Contraceptives should be provided in High Schools


Written by: Brooklyn Fondaw, Reporter

At least 80 percent of teen pregnancies are unplanned, and three-fourths of these pregnancies occur to adolescent women who do not use contraceptives. Just in the United States, about one-fourth of all new STD infections occur among youth ages 15 to 19.

Contraceptives should be offered in high schools to help prevent STDs and teen pregnancy. The purpose would not be to promote sexual intercourse between high school students, but to provide support for adolescents and to avoid STDs and teen pregnancy. Students who are offered contraceptives at school report neither more sexual activity nor frequency of sexual intercourse compared to students in schools without health centers according to Advocates For Youth. According to the Carnegie Council on Adolescent Development, by age 16, 29 percent of teenage males and 17 percent of teenage females have had sexual intercourse. Because a portion of teens are already having unsafe sex, why not protect them?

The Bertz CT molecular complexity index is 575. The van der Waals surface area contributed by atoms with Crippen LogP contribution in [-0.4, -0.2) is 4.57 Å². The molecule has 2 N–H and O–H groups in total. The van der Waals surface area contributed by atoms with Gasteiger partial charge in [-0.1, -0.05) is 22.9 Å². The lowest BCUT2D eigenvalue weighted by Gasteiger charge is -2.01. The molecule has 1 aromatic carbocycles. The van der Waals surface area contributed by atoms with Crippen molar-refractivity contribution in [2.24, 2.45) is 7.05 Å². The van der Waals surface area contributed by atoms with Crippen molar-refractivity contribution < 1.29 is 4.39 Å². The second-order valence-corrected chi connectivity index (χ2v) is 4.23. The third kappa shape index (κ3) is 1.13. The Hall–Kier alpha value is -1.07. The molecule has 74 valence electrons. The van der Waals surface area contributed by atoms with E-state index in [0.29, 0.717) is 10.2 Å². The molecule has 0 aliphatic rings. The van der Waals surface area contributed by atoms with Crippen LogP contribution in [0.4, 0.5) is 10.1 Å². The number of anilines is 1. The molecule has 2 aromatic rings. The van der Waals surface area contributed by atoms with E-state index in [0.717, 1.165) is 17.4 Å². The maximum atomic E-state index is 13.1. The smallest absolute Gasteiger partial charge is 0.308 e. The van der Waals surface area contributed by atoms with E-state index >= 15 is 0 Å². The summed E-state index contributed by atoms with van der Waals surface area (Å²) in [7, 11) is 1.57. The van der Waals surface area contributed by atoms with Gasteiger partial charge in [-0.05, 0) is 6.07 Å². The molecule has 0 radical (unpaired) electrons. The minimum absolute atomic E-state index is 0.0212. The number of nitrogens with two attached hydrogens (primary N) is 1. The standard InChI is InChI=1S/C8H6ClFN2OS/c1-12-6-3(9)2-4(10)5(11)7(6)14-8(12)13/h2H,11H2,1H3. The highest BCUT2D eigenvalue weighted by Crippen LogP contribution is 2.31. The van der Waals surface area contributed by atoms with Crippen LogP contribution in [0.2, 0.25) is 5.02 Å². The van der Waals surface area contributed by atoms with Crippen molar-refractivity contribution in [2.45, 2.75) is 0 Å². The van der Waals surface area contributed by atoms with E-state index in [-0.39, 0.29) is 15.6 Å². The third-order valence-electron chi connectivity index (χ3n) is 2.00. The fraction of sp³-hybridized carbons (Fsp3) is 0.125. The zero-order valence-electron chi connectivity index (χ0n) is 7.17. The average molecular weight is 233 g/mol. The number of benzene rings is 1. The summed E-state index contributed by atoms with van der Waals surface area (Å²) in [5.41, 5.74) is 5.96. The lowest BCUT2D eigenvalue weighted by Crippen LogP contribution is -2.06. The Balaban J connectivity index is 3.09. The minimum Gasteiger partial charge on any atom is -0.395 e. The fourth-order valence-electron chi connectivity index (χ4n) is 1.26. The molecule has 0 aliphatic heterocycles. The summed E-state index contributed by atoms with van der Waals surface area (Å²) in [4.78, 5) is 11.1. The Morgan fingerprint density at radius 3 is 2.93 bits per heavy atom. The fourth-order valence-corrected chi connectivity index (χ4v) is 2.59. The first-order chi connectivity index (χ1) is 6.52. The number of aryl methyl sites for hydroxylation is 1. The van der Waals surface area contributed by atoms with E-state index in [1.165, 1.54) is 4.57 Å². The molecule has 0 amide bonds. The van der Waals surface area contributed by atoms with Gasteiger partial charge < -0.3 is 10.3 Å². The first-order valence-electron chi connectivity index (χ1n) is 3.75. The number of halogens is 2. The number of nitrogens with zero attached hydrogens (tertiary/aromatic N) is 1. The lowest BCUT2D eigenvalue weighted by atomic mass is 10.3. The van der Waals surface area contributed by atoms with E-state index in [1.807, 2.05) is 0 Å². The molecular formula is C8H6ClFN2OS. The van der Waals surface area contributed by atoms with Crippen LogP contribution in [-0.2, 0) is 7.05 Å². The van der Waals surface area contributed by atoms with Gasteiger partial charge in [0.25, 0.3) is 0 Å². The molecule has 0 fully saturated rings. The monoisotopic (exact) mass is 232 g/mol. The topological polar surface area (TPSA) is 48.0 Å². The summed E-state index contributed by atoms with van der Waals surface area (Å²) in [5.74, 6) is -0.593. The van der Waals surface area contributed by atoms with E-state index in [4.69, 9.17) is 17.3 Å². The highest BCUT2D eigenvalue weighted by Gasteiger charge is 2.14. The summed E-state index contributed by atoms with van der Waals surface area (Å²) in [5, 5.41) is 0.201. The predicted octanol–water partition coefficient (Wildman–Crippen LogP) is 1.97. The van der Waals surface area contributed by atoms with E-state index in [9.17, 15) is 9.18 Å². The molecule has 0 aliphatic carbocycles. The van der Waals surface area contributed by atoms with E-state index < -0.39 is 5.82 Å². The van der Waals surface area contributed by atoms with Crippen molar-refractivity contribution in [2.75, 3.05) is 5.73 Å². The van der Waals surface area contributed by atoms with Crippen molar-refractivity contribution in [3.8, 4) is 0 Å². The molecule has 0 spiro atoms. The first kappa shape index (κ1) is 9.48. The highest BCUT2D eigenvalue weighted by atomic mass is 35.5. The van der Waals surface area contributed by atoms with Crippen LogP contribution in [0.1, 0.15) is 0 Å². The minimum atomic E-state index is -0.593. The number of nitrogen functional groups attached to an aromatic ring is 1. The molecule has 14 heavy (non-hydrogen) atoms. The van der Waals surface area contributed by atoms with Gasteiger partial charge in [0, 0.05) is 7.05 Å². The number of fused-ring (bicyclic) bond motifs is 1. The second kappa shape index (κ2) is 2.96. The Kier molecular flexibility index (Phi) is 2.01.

It’s no surprise, teenagers who practice unsafe sex are at risk of getting pregnant and or STDs. Adolescents think that the withdrawal method will keep them from getting pregnant and or infected by STDs. Of course, this myth is extremely false, yet teenagers still believe what they hear from the media. If high schools connect with local health centers, they could inform students of the consequences of having unsafe sex.

Providing more education and contraceptives in high schools will not increase sexual activity nor frequency of it, this would only benefit students by informing them and giving them the necessary tools to make educated and safe decisions. The smallest change could impact a student’s life entirely.